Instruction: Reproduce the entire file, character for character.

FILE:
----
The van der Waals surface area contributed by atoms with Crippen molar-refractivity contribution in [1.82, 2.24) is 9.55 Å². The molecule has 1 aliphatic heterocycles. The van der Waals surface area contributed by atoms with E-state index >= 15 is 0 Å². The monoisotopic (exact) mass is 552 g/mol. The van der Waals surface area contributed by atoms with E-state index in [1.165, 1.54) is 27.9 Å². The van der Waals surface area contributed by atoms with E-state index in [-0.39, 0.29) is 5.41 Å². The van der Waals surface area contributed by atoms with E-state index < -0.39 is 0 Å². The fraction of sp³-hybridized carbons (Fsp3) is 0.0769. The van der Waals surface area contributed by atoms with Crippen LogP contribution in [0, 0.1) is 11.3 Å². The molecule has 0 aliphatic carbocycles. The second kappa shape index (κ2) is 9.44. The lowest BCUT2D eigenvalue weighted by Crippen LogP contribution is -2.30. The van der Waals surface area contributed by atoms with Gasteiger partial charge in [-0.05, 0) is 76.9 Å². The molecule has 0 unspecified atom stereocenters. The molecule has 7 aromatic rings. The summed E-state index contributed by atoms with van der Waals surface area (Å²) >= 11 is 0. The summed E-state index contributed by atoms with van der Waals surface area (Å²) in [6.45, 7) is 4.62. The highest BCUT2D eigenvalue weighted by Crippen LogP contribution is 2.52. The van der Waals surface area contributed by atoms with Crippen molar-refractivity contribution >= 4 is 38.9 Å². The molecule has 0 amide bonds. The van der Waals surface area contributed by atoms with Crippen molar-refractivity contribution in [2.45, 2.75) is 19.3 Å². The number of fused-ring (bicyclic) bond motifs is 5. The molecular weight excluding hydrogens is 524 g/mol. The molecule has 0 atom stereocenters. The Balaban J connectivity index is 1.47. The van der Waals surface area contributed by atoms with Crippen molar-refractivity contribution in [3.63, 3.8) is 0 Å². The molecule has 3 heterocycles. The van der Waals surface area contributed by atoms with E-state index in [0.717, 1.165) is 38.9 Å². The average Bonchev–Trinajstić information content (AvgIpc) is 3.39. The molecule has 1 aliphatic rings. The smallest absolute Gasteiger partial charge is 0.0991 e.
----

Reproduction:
The van der Waals surface area contributed by atoms with Crippen molar-refractivity contribution in [1.82, 2.24) is 9.55 Å². The molecule has 1 aliphatic heterocycles. The van der Waals surface area contributed by atoms with E-state index >= 15 is 0 Å². The monoisotopic (exact) mass is 552 g/mol. The van der Waals surface area contributed by atoms with E-state index in [1.165, 1.54) is 27.9 Å². The van der Waals surface area contributed by atoms with E-state index in [-0.39, 0.29) is 5.41 Å². The van der Waals surface area contributed by atoms with E-state index < -0.39 is 0 Å². The fraction of sp³-hybridized carbons (Fsp3) is 0.0769. The van der Waals surface area contributed by atoms with Crippen LogP contribution in [0, 0.1) is 11.3 Å². The molecule has 0 aliphatic carbocycles. The second kappa shape index (κ2) is 9.44. The lowest BCUT2D eigenvalue weighted by Crippen LogP contribution is -2.30. The van der Waals surface area contributed by atoms with Gasteiger partial charge in [-0.05, 0) is 76.9 Å². The molecule has 0 unspecified atom stereocenters. The molecule has 7 aromatic rings. The summed E-state index contributed by atoms with van der Waals surface area (Å²) >= 11 is 0. The summed E-state index contributed by atoms with van der Waals surface area (Å²) in [6.45, 7) is 4.62. The highest BCUT2D eigenvalue weighted by Crippen LogP contribution is 2.52. The van der Waals surface area contributed by atoms with Crippen molar-refractivity contribution >= 4 is 38.9 Å². The molecule has 0 amide bonds. The van der Waals surface area contributed by atoms with Crippen molar-refractivity contribution in [2.45, 2.75) is 19.3 Å². The number of fused-ring (bicyclic) bond motifs is 5. The molecular weight excluding hydrogens is 524 g/mol. The molecule has 0 atom stereocenters. The Balaban J connectivity index is 1.47. The van der Waals surface area contributed by atoms with Crippen molar-refractivity contribution in [3.63, 3.8) is 0 Å². The molecule has 3 heterocycles. The van der Waals surface area contributed by atoms with E-state index in [0.717, 1.165) is 38.9 Å². The average Bonchev–Trinajstić information content (AvgIpc) is 3.39. The molecule has 1 aliphatic rings. The smallest absolute Gasteiger partial charge is 0.0991 e.